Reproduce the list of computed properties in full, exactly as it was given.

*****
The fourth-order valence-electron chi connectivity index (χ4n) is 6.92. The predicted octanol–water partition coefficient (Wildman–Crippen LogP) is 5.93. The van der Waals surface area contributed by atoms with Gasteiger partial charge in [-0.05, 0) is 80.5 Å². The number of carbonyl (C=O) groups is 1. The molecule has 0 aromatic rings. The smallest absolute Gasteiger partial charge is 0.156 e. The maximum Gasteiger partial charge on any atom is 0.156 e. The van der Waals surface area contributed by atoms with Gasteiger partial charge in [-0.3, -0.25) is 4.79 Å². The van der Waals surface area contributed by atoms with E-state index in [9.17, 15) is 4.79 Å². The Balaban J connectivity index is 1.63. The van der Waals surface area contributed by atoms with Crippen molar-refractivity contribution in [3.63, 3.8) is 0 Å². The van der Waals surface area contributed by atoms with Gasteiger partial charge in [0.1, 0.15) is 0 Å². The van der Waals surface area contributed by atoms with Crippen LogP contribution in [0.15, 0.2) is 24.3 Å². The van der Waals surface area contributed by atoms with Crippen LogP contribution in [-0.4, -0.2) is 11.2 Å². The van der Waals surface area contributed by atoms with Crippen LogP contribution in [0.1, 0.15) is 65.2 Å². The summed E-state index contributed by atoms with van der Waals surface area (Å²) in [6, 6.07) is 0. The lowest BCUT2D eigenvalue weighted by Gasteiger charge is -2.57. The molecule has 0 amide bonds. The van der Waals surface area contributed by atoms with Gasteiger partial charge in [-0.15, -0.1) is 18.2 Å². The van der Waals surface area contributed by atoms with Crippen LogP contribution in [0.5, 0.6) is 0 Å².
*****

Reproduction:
The fourth-order valence-electron chi connectivity index (χ4n) is 6.92. The predicted octanol–water partition coefficient (Wildman–Crippen LogP) is 5.93. The van der Waals surface area contributed by atoms with Gasteiger partial charge in [-0.05, 0) is 80.5 Å². The number of carbonyl (C=O) groups is 1. The molecule has 0 aromatic rings. The smallest absolute Gasteiger partial charge is 0.156 e. The maximum Gasteiger partial charge on any atom is 0.156 e. The van der Waals surface area contributed by atoms with Gasteiger partial charge in [-0.3, -0.25) is 4.79 Å². The van der Waals surface area contributed by atoms with E-state index in [9.17, 15) is 4.79 Å². The Balaban J connectivity index is 1.63. The van der Waals surface area contributed by atoms with Crippen molar-refractivity contribution in [3.63, 3.8) is 0 Å². The van der Waals surface area contributed by atoms with Gasteiger partial charge in [0.1, 0.15) is 0 Å². The van der Waals surface area contributed by atoms with Crippen LogP contribution in [0.15, 0.2) is 24.3 Å². The van der Waals surface area contributed by atoms with Crippen LogP contribution in [-0.4, -0.2) is 11.2 Å². The van der Waals surface area contributed by atoms with Crippen LogP contribution in [0.1, 0.15) is 65.2 Å². The summed E-state index contributed by atoms with van der Waals surface area (Å²) in [6, 6.07) is 0. The lowest BCUT2D eigenvalue weighted by Gasteiger charge is -2.57. The molecule has 0 amide bonds. The van der Waals surface area contributed by atoms with Gasteiger partial charge in [-0.15, -0.1) is 18.2 Å². The van der Waals surface area contributed by atoms with Crippen LogP contribution in [0.5, 0.6) is 0 Å².